This title came from a saying I heard long ago, and many times since, but can't think of where I originally heard it. The saying is "To go forward, you have to go back" and the meaning of this saying will be very obvious by the end of this article.
To begin, I will relate a short story: Years ago a young guitarist who I was working with in a rock band was sitting in the living room of my apartment listening to some jazz that I was turning him on to. The drummer was playing the jazz ride opening and closing the hi-hat in a '2 feel.' Shhh-ick-shhh-shhh-ick-shhh-shhh-ick-shhh. You know what I mean. You do know what I mean don't you? Don't you??? Because if you don't, then this article is ESPECIALLY for you! And again especially if you might be one who claims that formal study of an instrument hinders creativity and developing a personal, individual approach.
Anyway, to get on with my story, the guitarist perked-up when he heard that and said, "That's where that came from?" I said, "What do you mean?" He replied, "The way he's using the hi-hat cymbals. Opening and closing them to get that ssshhhick sound! I didn't know that came from jazz. I thought that originated from rock!!"
Story #2: Fast forward about 15 years and I'm in a drum shop owned by an excellent drummer and good friend of mine. My friend's son was also a drummer and walked into the store. He went to a practice pad and told his father, "Check-out the new lick I worked-out" and proceeded to demonstrate it on the pad. The father said, "Yeah. That's a flam paradiddle-diddle" or some similar sounding drum rudiment. The son said incredulously, "There's a rudiment like this?!?." There you have two short stories and now my point: musicians, no matter what instrument they play, need to study the tradition of that instrument. They need to study the repertoire. There has been so much information laid out there for us that anyone who doesn't research it and take advantage of the knowledge already documented is not only being foolish but is making it tougher on himself and delaying his progress.
Take, for example, the son of my friend. He spent untold hours in his practice room working on something that, if he had studied the drum repertoire [including the rudiments], he would have had it right there in front of him. He probably spent much of the time trying to remember the beginning sticking he used. Then he worked on that sticking and the first few notes until he could do them comfortably, adding another part of the sticking after that. Finally, he would have had the whole rhythm down and then worked on adding it to his drum licks and fills. Compare that with somebody who is aware of the rudiment and practices it. The sticking is right there for him in black and white. Now he's using his eyes to see the notes, which is a great help when trying to learn something. The more senses we use, the quicker we learn. That's one of the reasons drummers should count out loud when practicing. By counting out loud the drummer is seeing, saying, hearing and feeling the music. More senses used, quicker learning process.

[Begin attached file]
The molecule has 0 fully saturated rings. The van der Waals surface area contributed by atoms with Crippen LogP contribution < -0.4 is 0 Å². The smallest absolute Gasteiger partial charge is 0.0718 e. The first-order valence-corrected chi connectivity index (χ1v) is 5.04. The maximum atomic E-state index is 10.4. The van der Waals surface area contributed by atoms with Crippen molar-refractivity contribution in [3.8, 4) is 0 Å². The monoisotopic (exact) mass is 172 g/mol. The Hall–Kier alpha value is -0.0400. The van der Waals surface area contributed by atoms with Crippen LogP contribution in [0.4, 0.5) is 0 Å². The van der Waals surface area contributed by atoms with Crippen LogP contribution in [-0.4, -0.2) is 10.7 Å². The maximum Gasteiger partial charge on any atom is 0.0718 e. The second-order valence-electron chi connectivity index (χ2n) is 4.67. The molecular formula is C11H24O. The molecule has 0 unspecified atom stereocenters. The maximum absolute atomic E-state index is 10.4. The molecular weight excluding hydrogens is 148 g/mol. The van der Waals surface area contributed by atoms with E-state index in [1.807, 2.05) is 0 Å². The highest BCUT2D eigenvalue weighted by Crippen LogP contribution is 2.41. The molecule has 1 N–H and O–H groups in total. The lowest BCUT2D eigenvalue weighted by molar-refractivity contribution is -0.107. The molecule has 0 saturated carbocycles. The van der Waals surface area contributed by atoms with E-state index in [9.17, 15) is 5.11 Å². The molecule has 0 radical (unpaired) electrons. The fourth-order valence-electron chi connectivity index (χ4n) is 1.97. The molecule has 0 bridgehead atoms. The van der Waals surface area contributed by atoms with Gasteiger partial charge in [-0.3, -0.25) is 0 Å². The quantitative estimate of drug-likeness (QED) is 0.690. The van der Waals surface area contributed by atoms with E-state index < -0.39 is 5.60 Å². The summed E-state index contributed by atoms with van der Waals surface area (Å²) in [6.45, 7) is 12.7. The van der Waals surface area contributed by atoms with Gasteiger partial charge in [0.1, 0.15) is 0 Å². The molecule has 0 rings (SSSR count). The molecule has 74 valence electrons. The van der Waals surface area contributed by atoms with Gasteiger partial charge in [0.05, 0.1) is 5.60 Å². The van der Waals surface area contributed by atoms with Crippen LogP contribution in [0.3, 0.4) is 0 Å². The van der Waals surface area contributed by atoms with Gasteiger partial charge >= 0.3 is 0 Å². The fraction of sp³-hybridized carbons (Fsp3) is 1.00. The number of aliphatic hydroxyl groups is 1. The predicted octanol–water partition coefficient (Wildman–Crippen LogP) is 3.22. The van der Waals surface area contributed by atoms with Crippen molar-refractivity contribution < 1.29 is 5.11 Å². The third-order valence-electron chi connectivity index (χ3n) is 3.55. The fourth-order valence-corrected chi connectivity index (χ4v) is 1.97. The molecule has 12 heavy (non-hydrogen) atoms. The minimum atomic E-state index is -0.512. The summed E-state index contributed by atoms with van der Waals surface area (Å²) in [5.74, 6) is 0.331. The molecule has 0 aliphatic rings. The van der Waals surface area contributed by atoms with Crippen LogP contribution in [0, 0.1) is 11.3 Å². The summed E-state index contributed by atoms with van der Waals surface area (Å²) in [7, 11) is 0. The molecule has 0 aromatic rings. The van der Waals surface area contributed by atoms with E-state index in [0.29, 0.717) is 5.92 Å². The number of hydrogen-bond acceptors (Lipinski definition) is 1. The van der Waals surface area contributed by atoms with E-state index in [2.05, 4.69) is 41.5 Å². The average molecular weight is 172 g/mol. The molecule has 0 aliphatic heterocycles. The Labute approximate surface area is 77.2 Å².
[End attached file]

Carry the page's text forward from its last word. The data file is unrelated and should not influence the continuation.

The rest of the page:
But back to the two drummers. It makes sense that drummer #1 who is learning the rudiment properly is going to learn it at least twice as fast as drummer #2 who is trying to invent it himself and pull it out of the air. Granted, #2 is using his creative intuitiveness, and that's good. But, time is being wasted. All the extra time #2 is using to learn what's already been created and developed... and is available for the asking... is time that is being taken from applying that particular technique in some creative way. So, it not only takes twice as long to learn the technique, it takes time away from perfecting it and then moving on to learn the next new technique. Keep in mind that this is only one rudiment of forty. Or one technique of hundreds. That adds up to a lot of wasted time when trying to re-create all this technical data that has been accomplished and documented previously. It doesn't make sense, does it?
To waste all that hard work and knowledge that others have laid-out for us. It's like a pianist not studying the musical scales and then trying to create chords from scratch. Or, taking it another step, trying to write a song with limited knowledge of the scales and chords. That would incur a lot of unnecessary steps and wheel spinning. And we know that when we spin our wheels and burn rubber, it can be expensive.
So, finally we get back to the point of this article... and that point is to study the drumming repertoire. There is a wealth of information that has already been created, developed and documented for all of us. Why not take advantage of it? The wheel doesn't need to be reinvented. It can be developed and improved...but not reinvented. And if you're going to develop and improve something, wouldn't it be better to start where the last improvement left off? For drummers, that means to learn the rudiments... and then try to do something to develop them in another direction or do something creative with them.
Study some basic jazz, rock or Latin rhythms and then try to put your personal stamp on them. Develop, create, individualize... but definitely study! And study what went before us. We can never stop learning. When we stop learning, we just simply stop....period.
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